Seven classic thrillers to read now

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By Prudence Wade, PA

Diving into a meaty thriller – the kind so packed with suspense and mystery you feel breathless by the end – is pretty great. So if you’re looking for a book you won’t be able to put down, one that’s ideal for the long bank holiday weekend, these classics might fit the bill…

1. Rebecca by Daphne du Maurier

Daphne du Maurier’s 1938 Gothic novel opens with the famous line: “Last night I dreamt I went to Manderley again.” From the start, you’re brought into a creepy, unreliable world, making for an atmospheric, psychological thriller.

The unnamed narrator moves to country estate Manderley after marrying a rich widower – but soon discovers marital bliss isn’t on the cards. The house feels like it’s haunted by the presence of her new husband’s late wife, Rebecca, whose memory is kept alive by sinister housekeeper, Mrs Danvers.

2. Lullaby by Leila Slimani

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Loosely based on a real life case, this 2016 book starts with the brutal murder of two children from a well-to-do area of Paris by their nanny. Lullaby isn’t a murder mystery – we already know who the killer is – but Slimani keeps you hooked, desperate to know why she committed this horrific crime.

It’s also a clever look into race, class and motherhood, and will have you on the edge of your seat until the end.

3. Your House Will Pay by Steph Cha

Cha’s 2019 novel draws on the legacy of the 1992 Los Angeles riots, interweaving the stories of first-generation Korean immigrant Grace, and African-American Shawn, as a hidden crime from the past links them together. Cha deals with violence and racism with sensitivity and urgency.

4. The Girl With The Dragon Tattoo by Stieg Larsson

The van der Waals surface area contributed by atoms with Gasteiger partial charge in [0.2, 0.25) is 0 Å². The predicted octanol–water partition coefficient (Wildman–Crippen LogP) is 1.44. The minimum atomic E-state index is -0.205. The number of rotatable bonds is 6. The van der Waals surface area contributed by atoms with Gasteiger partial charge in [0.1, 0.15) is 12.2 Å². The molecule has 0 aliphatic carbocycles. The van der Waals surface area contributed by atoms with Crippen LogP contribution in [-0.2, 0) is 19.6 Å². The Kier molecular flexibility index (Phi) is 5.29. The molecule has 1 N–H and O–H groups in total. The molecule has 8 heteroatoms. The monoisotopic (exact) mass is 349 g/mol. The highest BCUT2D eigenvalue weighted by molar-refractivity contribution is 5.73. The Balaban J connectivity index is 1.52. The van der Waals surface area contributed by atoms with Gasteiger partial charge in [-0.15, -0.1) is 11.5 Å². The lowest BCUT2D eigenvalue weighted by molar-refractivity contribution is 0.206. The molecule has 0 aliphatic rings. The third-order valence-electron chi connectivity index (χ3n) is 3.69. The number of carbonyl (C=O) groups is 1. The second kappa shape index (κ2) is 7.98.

If you’re looking for a pure, pacy thriller, The Girl With The Dragon Tattoo is for you.

Lisbeth Salander, an introverted computer hacker with a photographic memory, starts investigating a murder from 40 years ago, and finds herself increasingly involved in a dangerous and wealthy family with gruesome secrets.

Follow up with parts two and three in the Millenium series, The Girl Who Played With Fire and The Girl Who Kicked The Hornets’ Nest. Larsson never got to see the huge success of his work, as it was published posthumously in 2005.

5. Tinker Tailor Soldier Spy by John Le Carre

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Le Carre was the master of suspense. Set during the Cold War, Tinker Tailor Soldier Spy is a chic tale of agents, double agents, traitors and betrayal that will have you non-stop guessing.

6. The Cutting Season by Attica Locke

If you like thrillers to have a crime edge, try The Cutting Season. The backdrop is an old plantation house in the Deep American South, now used for weddings and historical re-enactments.

When manager Caren finds a dead body on the property, she comes face to face with the house’s dark history. As she slowly uncovers the truth, she makes some shocking discoveries – including the real identity of the killer.

7. We Have Always Lived In The Castle by Shirley Jackson

Jackson’s slim 1962 novel is a truly brilliant piece of Gothic fiction. Tomboy Merricat, 18, lives in a secluded New England house with her sister and uncle. As much as Merricat wants things to stay as they are, the outside world is encroaching on their isolation – particularly as her sister has only just been acquitted for poisoning the rest of their family…

With Merricat is a fantastically unreliable narrator, and the whole vibe is overwhelmingly unsettling and creepy.

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